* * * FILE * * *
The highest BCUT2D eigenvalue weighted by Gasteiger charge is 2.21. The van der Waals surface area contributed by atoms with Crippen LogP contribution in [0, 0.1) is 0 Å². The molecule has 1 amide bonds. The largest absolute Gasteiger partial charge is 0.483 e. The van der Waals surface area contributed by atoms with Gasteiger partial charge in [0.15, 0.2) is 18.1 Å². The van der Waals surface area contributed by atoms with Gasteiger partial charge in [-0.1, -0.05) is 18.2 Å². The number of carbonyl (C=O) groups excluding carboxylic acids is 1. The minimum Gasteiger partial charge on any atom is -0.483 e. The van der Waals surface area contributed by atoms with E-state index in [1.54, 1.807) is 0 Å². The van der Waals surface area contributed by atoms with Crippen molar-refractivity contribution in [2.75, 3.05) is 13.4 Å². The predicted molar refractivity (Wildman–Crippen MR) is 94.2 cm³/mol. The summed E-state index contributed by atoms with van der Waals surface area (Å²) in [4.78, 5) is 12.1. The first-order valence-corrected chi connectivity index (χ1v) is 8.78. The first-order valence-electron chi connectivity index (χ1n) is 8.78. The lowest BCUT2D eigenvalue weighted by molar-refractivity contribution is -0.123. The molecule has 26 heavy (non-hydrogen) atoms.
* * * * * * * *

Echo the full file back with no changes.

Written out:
The highest BCUT2D eigenvalue weighted by Gasteiger charge is 2.21. The van der Waals surface area contributed by atoms with Crippen LogP contribution in [0, 0.1) is 0 Å². The molecule has 1 amide bonds. The largest absolute Gasteiger partial charge is 0.483 e. The van der Waals surface area contributed by atoms with Gasteiger partial charge in [0.15, 0.2) is 18.1 Å². The van der Waals surface area contributed by atoms with Gasteiger partial charge in [-0.1, -0.05) is 18.2 Å². The number of carbonyl (C=O) groups excluding carboxylic acids is 1. The minimum Gasteiger partial charge on any atom is -0.483 e. The van der Waals surface area contributed by atoms with E-state index in [1.54, 1.807) is 0 Å². The van der Waals surface area contributed by atoms with Crippen molar-refractivity contribution in [2.75, 3.05) is 13.4 Å². The predicted molar refractivity (Wildman–Crippen MR) is 94.2 cm³/mol. The summed E-state index contributed by atoms with van der Waals surface area (Å²) in [4.78, 5) is 12.1. The first-order valence-corrected chi connectivity index (χ1v) is 8.78. The first-order valence-electron chi connectivity index (χ1n) is 8.78. The lowest BCUT2D eigenvalue weighted by molar-refractivity contribution is -0.123. The molecule has 26 heavy (non-hydrogen) atoms.